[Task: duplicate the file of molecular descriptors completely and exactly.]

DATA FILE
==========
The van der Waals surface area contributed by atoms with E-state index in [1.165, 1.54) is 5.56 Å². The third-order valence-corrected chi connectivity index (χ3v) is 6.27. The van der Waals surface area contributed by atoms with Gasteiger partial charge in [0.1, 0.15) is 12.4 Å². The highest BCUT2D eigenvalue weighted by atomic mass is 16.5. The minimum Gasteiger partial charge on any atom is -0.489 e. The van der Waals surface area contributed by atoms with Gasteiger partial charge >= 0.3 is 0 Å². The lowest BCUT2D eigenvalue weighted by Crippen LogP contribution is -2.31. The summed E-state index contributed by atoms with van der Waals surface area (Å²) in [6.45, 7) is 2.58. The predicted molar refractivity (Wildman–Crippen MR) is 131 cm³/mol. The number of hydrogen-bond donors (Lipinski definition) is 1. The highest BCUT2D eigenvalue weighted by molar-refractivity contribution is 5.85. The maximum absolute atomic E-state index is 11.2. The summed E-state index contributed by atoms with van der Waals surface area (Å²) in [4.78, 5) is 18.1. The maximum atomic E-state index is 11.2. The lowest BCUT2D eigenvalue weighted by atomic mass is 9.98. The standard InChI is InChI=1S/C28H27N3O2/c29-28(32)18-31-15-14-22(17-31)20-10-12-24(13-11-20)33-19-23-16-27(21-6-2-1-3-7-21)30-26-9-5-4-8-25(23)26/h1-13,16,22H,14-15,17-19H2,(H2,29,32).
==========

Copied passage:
The van der Waals surface area contributed by atoms with E-state index in [1.165, 1.54) is 5.56 Å². The third-order valence-corrected chi connectivity index (χ3v) is 6.27. The van der Waals surface area contributed by atoms with Gasteiger partial charge in [0.1, 0.15) is 12.4 Å². The highest BCUT2D eigenvalue weighted by atomic mass is 16.5. The minimum Gasteiger partial charge on any atom is -0.489 e. The van der Waals surface area contributed by atoms with Gasteiger partial charge >= 0.3 is 0 Å². The lowest BCUT2D eigenvalue weighted by Crippen LogP contribution is -2.31. The summed E-state index contributed by atoms with van der Waals surface area (Å²) in [6.45, 7) is 2.58. The predicted molar refractivity (Wildman–Crippen MR) is 131 cm³/mol. The number of hydrogen-bond donors (Lipinski definition) is 1. The highest BCUT2D eigenvalue weighted by molar-refractivity contribution is 5.85. The maximum absolute atomic E-state index is 11.2. The summed E-state index contributed by atoms with van der Waals surface area (Å²) in [4.78, 5) is 18.1. The maximum atomic E-state index is 11.2. The lowest BCUT2D eigenvalue weighted by atomic mass is 9.98. The standard InChI is InChI=1S/C28H27N3O2/c29-28(32)18-31-15-14-22(17-31)20-10-12-24(13-11-20)33-19-23-16-27(21-6-2-1-3-7-21)30-26-9-5-4-8-25(23)26/h1-13,16,22H,14-15,17-19H2,(H2,29,32).